Transformers: Revenge of the Fallen

This is probably the first and last time I’ll ever mention a Kubrick film while reviewing a Michael Bay flick, so enjoy it while you can: this sequel to the 2007 blockbuster starts with a prologue set in 17,000 B.C., as primitive men come across an extra-terrestrial object, not unlike the apes at the beginning of “2001: A Space Odyssey”, except that they’re not just staring at a black monolith, but at a giant robot!

That prologue might be the only clever thing in “Transformers: Revenge of the Fallen”, and I’m not even sure if it’s intentional (does Bay even know who Kubrick is?). As you might remember, I had mixed feelings about the first film. Loved the special effects, hated just about everything else. Now here’s the thing: in this new movie, the FX are still awesome, but they’ve lost their novelty factor. As for everything else, it still pretty much sucks.

So Shia LaBeouf is back, putting on a valiant effort to breathe some life into things, but the kid can’t possibly overcome how awful the character work, dialogue, storytelling, comic relief and everything else about the Ehren Kruger-Roberto Orci-Alex Kurtzman screenplay are. The scenes with the parents of Shia’s character are even worse this time around, and most of the stuff having to do with his first few days in college feels like an afterthought. His relationship with the pornstar-next-door played by Megan Fox also falls flat, but at least we can look at her gorgeous bod during her scenes.

Early on, we learn that after the warring races of Transformers nearly levelled Los Angeles at the end of the first picture, the U.S. government somehow managed to keep their existence a secret. Yeah, right! Anyway, Autobots are now part of a covert ops military unit that tracks down Decepticons around the world. The latter are still looking for the last fragments of the super mega powerful energy cube that’s supposed to do, er, something and… It’s also transmitted encrypted info into Shia’s brain, info about, hum… The location of a space dagger that’s the key to ignite a machine hidden in one of the pyramids in Egypt, a machine that will destroy the sun because, well…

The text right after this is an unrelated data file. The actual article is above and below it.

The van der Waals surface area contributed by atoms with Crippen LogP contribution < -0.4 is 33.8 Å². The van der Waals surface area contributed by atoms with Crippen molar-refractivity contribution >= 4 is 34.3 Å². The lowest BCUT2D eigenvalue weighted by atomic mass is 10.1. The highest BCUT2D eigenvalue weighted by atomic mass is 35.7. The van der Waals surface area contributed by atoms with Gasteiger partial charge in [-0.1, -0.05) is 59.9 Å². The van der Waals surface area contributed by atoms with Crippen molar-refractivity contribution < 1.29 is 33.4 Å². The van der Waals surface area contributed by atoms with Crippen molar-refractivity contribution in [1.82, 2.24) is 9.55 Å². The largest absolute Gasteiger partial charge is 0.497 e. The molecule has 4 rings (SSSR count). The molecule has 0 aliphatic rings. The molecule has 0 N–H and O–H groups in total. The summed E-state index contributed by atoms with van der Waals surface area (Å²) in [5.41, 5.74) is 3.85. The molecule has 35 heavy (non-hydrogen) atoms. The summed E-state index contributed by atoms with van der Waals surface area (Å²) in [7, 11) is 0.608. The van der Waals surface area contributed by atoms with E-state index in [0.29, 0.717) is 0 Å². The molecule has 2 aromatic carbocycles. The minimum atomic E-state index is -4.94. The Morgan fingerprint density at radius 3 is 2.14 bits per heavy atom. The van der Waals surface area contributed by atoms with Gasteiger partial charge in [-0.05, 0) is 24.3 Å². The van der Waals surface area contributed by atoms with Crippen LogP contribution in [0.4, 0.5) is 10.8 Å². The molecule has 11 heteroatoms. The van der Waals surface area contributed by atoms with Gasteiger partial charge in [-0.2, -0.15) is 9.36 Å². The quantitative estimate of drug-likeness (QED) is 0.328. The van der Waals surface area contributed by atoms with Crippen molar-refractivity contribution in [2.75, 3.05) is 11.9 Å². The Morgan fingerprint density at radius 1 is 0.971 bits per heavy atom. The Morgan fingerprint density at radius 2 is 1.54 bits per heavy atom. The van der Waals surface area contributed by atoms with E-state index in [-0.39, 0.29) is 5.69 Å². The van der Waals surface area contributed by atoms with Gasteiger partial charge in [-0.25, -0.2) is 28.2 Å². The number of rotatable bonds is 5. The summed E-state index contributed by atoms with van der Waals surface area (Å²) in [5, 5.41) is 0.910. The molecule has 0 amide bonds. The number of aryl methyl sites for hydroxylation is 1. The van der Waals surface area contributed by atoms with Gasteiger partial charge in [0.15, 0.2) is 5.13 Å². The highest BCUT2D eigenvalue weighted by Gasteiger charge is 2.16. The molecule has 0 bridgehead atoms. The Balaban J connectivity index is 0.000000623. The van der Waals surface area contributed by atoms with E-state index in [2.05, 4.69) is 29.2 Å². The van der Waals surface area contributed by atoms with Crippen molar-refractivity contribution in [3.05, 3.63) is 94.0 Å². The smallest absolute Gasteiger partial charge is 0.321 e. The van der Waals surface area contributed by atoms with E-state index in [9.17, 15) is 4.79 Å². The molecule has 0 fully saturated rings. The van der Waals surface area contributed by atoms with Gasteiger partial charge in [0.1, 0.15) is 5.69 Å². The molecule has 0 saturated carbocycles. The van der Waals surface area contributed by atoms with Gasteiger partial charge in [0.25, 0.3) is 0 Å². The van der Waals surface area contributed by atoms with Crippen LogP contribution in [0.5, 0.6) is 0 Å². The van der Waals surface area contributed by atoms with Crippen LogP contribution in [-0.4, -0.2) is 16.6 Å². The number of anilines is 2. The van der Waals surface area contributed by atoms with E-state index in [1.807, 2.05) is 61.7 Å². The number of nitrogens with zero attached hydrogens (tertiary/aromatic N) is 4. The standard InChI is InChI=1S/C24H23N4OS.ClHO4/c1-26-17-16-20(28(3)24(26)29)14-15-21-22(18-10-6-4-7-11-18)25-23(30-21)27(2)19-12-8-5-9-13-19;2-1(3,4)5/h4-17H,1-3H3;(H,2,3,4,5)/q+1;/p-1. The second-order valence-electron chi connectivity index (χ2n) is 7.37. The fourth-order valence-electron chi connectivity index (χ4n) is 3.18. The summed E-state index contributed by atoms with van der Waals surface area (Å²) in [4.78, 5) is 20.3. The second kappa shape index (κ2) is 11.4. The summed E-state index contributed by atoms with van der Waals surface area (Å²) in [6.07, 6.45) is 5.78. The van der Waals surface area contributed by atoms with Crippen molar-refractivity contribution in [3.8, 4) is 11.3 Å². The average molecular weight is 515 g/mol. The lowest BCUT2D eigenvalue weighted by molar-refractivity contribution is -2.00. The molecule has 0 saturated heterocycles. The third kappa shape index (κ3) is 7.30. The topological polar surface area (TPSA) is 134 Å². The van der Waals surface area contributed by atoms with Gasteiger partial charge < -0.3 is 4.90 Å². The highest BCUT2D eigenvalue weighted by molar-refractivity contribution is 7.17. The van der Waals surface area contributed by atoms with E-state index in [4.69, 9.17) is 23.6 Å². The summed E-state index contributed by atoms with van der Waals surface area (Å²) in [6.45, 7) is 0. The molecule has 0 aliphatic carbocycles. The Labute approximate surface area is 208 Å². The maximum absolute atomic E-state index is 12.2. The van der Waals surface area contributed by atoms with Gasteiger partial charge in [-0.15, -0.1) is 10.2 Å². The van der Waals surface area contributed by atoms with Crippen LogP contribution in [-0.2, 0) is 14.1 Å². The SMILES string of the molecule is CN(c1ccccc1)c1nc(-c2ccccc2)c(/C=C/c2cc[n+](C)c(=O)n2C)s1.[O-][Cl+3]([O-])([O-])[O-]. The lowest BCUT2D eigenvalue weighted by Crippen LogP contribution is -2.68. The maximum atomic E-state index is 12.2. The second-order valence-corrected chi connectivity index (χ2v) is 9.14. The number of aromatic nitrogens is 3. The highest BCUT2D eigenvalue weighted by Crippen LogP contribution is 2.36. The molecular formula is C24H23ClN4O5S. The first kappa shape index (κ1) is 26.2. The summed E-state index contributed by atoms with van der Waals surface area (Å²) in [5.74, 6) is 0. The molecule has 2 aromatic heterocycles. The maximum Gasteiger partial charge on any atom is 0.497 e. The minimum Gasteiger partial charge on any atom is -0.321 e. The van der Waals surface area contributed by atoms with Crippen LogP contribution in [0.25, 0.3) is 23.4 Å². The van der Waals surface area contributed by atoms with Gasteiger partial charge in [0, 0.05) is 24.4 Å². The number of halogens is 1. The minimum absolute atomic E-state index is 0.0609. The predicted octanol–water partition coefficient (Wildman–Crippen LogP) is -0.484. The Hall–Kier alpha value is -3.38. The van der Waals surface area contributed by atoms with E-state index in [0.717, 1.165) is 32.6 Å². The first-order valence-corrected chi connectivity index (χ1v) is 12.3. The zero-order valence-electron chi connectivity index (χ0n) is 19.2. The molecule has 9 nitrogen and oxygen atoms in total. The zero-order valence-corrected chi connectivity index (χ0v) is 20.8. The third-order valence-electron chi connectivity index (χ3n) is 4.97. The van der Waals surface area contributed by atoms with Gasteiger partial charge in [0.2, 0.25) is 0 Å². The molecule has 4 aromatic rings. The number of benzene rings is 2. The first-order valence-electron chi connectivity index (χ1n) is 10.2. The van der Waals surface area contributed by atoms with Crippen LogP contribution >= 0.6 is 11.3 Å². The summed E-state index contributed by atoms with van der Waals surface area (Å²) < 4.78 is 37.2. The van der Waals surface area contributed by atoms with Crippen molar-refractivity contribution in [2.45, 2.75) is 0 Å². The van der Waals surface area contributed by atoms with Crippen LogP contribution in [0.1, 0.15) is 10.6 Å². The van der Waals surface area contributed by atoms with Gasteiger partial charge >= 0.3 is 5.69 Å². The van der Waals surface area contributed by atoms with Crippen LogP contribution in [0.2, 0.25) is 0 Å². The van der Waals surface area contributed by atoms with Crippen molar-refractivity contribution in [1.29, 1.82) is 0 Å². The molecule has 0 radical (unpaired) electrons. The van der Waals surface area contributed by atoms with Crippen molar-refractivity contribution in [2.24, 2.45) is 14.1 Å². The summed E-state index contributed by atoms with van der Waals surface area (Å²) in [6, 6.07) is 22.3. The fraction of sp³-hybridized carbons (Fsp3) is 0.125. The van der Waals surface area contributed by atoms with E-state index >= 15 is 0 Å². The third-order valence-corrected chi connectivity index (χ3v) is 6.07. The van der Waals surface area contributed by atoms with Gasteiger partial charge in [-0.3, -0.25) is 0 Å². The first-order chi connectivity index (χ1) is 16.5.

Aww, screw it. As I said, the writing is spectacularly inept, and that extends to the absolutely nonsensical mythology that’s introduced in this second instalment of the franchise. Despite all the endless boring exposition, I’m not even sure I could tell you who or what The Fallen is exactly, beside apparently being Megatron’s boss and a distant relative of Optimus Prime (I think?).

We could always ignore the plot and just focus on the giant robot action, I guess, and there are indeed two or three intense sequences of clashing metal frenzy and mass destruction, but the ratio of dull crap to cool moments is even worse than in the first flick. You’d think that Michael Bay would have learned from his mistakes and delivered a not only bigger, but better “Transformers” movie, alas he’s done precisely the opposite. If he makes a third one of these, I’m not even sure I’m gonna bother checking it out…